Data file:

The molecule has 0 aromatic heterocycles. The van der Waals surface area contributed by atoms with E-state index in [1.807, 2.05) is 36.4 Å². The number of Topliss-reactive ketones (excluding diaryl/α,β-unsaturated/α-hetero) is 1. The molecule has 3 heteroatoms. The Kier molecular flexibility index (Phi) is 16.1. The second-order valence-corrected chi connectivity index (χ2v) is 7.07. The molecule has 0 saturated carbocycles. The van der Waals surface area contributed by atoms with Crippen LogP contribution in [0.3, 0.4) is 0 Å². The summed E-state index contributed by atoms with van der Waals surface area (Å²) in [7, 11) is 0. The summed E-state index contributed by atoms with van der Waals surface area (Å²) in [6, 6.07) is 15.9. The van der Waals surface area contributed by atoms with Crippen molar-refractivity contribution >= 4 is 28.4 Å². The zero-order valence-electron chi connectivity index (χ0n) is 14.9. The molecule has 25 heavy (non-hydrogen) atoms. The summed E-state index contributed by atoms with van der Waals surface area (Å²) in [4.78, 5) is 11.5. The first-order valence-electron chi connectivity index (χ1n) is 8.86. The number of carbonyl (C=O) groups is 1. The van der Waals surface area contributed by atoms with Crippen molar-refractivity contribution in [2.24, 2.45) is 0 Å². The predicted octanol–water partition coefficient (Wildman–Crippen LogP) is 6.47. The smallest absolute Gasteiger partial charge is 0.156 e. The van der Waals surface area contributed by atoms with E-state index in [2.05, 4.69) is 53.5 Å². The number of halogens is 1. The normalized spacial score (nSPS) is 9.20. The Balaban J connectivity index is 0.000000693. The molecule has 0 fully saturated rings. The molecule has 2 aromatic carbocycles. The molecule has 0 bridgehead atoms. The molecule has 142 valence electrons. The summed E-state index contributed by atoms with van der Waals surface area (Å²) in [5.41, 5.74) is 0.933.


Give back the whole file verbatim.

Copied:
The molecule has 0 aromatic heterocycles. The van der Waals surface area contributed by atoms with E-state index in [1.807, 2.05) is 36.4 Å². The number of Topliss-reactive ketones (excluding diaryl/α,β-unsaturated/α-hetero) is 1. The molecule has 3 heteroatoms. The Kier molecular flexibility index (Phi) is 16.1. The second-order valence-corrected chi connectivity index (χ2v) is 7.07. The molecule has 0 saturated carbocycles. The van der Waals surface area contributed by atoms with Crippen LogP contribution in [0.3, 0.4) is 0 Å². The summed E-state index contributed by atoms with van der Waals surface area (Å²) in [7, 11) is 0. The summed E-state index contributed by atoms with van der Waals surface area (Å²) in [6, 6.07) is 15.9. The van der Waals surface area contributed by atoms with Crippen molar-refractivity contribution >= 4 is 28.4 Å². The zero-order valence-electron chi connectivity index (χ0n) is 14.9. The molecule has 25 heavy (non-hydrogen) atoms. The summed E-state index contributed by atoms with van der Waals surface area (Å²) in [4.78, 5) is 11.5. The first-order valence-electron chi connectivity index (χ1n) is 8.86. The number of carbonyl (C=O) groups is 1. The van der Waals surface area contributed by atoms with Crippen molar-refractivity contribution in [2.24, 2.45) is 0 Å². The predicted octanol–water partition coefficient (Wildman–Crippen LogP) is 6.47. The smallest absolute Gasteiger partial charge is 0.156 e. The van der Waals surface area contributed by atoms with E-state index in [2.05, 4.69) is 53.5 Å². The number of halogens is 1. The normalized spacial score (nSPS) is 9.20. The Balaban J connectivity index is 0.000000693. The molecule has 0 fully saturated rings. The molecule has 2 aromatic carbocycles. The molecule has 0 bridgehead atoms. The molecule has 142 valence electrons. The summed E-state index contributed by atoms with van der Waals surface area (Å²) in [5.41, 5.74) is 0.933.